Innovation/Global Risk 

The Inside Story About MF Global: $1 b. of Customer Money Is STILL Missing 

By Shlomo Maital





An investigative report in the Global New York Times, by Azam Ahmed, Ben Protess and Susanne Craig, tells the full story of the shocking bankruptcy of MF Global, a hedge fund led by former US Senator , NJ Governor and Goldman Sachs head Jon Corzine. *  The report gets the back pages, but deserves the front page. When someone as visible as Corzine destroys over $1 b. in ordinary people’s money, it deserves attention and outrage.   Especially, in the age of Occupy Wall St., when regulators are supposed to be alert enough to keep such things from recurring. 

    Here is the essence of the story.  Corzine ran MF Global for 19 months.  He played an active, hands-on role, calling himself “chief risk officer”.  He pushed through a $6.3 billion bet on European debt, leveraging his firm’s capital 5 times and even though board members and MF executives protested! 

   MF Global filed for bankruptcy last Oct. 31.  But 10 days before that, facing ‘margin calls’ (losses that required it to ante up more capital to provide collateral for borrowed money), MF Global chose to dip its greedy ugly hands into the money of its customers, money it was not allowed to touch and for which it had strong fiduciary responsibility to protect.  It is one thing for a hedge fund to lose money in trading with its own money. It is another thing to cover such losses by stealing the money of customers who entrusted their money to it in good faith.  Such horrendous misdeeds destroy the entire foundation of the financial services industry, based on trust.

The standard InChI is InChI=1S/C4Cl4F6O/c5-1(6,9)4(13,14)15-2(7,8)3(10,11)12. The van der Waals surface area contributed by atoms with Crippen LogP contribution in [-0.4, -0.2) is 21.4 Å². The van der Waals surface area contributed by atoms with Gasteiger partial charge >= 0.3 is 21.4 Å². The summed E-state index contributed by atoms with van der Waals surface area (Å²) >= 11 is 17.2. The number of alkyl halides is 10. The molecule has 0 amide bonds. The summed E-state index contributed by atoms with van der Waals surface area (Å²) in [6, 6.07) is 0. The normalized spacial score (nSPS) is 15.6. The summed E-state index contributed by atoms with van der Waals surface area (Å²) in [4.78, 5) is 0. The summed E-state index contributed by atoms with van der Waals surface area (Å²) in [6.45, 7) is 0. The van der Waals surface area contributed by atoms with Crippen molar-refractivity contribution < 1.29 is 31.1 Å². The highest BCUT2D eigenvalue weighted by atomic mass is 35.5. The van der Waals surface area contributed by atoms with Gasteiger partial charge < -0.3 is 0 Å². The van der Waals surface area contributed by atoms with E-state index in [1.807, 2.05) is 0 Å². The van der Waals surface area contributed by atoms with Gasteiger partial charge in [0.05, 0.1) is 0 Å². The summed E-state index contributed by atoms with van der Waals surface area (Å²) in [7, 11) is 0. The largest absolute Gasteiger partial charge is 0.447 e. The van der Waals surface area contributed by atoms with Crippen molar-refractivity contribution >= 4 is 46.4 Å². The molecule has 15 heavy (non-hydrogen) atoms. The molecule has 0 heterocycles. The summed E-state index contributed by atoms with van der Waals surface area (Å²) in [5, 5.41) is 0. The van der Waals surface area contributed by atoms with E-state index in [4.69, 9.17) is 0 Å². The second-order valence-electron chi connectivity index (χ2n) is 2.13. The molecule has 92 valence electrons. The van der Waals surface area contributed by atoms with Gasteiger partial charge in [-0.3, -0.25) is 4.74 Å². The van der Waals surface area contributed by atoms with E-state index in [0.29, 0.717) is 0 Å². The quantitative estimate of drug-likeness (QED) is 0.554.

Corzine bet that Europe would not let its euro nations default on their bonds, and took on trades of $6.3 b.  He might ultimately be right – but the bond market still thought chances of default were high, and smashed down the prices of the bonds Corzine bet on.  Corzine was unable to meet margin calls as his bet turned sour. 

   According to the NY Times, Corzine “torpedoed an effort to build a new risk system, a much-needed overhaul (at MF), according to former employees, arguing it was ‘unduly expensive’.”  

   Corzine’s plan was flawless.  Borrow money. Use it to buy bonds of Italy, Ireland and other troubled nations.  Buy ‘short’ bonds that mature at the end of 2012.  Assume the bonds will be paid in full at maturity, because the EU will bail out the troubled nations.  And this is what will happen. Except, in the interim, during the recent crisis, the bond prices fell so steeply that Corzine’s MF fund did not have enough collateral to cover the loans.  If you cannot ante up enough collateral, you are forced into bankruptcy.  And even after Corzine’s MF fund stole a billion bucks worth of its customers’ money, it still wasn’t enough to forestall bankruptcy on Oct. 31.  Now, people are looking for the ‘customers’ funds’ MF Global stole.  This is pointless.  It is gone. 

    Every time an episode like this occurs, people talk about ‘rogue traders’,  ‘errant truants’, and ‘one-off mistakes’.  But they happen far too often.  And the irony is, the European debt trades Corzine initiated will ultimately be profitable – but not in time to save MF Global.  In finance, as in comedy, timing is everything.

* “The high-roller behind MF Global’s demise”,  Global NY Times, Dec. 13/2011.